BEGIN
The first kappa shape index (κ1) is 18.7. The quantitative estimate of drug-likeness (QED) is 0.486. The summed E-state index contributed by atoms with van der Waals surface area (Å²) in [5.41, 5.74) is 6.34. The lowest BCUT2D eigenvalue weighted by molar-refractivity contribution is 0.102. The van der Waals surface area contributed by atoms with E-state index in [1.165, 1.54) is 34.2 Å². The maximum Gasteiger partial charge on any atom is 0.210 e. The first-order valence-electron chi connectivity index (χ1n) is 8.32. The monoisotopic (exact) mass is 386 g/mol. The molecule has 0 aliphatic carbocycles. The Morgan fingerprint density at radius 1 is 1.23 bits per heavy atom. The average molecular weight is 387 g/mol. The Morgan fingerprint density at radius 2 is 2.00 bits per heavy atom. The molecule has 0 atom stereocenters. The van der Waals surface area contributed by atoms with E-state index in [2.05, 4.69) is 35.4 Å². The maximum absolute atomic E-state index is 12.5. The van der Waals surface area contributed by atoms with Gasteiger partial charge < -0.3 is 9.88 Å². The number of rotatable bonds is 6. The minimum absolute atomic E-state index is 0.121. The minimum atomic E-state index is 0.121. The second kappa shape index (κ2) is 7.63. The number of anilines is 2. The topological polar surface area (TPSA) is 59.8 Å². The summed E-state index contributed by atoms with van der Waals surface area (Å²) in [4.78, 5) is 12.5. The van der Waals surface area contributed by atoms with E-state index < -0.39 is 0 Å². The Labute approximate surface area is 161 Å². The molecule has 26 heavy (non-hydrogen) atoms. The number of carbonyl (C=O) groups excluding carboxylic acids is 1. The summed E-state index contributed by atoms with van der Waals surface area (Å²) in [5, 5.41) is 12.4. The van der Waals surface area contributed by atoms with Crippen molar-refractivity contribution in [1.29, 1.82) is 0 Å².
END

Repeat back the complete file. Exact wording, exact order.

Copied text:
The first kappa shape index (κ1) is 18.7. The quantitative estimate of drug-likeness (QED) is 0.486. The summed E-state index contributed by atoms with van der Waals surface area (Å²) in [5.41, 5.74) is 6.34. The lowest BCUT2D eigenvalue weighted by molar-refractivity contribution is 0.102. The van der Waals surface area contributed by atoms with E-state index in [1.165, 1.54) is 34.2 Å². The maximum Gasteiger partial charge on any atom is 0.210 e. The first-order valence-electron chi connectivity index (χ1n) is 8.32. The monoisotopic (exact) mass is 386 g/mol. The molecule has 0 aliphatic carbocycles. The Morgan fingerprint density at radius 1 is 1.23 bits per heavy atom. The average molecular weight is 387 g/mol. The Morgan fingerprint density at radius 2 is 2.00 bits per heavy atom. The molecule has 0 atom stereocenters. The van der Waals surface area contributed by atoms with E-state index in [2.05, 4.69) is 35.4 Å². The maximum absolute atomic E-state index is 12.5. The van der Waals surface area contributed by atoms with Gasteiger partial charge < -0.3 is 9.88 Å². The number of rotatable bonds is 6. The minimum absolute atomic E-state index is 0.121. The minimum atomic E-state index is 0.121. The second kappa shape index (κ2) is 7.63. The number of anilines is 2. The topological polar surface area (TPSA) is 59.8 Å². The summed E-state index contributed by atoms with van der Waals surface area (Å²) in [4.78, 5) is 12.5. The van der Waals surface area contributed by atoms with E-state index < -0.39 is 0 Å². The Labute approximate surface area is 161 Å². The molecule has 26 heavy (non-hydrogen) atoms. The number of carbonyl (C=O) groups excluding carboxylic acids is 1. The summed E-state index contributed by atoms with van der Waals surface area (Å²) in [5, 5.41) is 12.4. The van der Waals surface area contributed by atoms with Crippen molar-refractivity contribution in [1.29, 1.82) is 0 Å².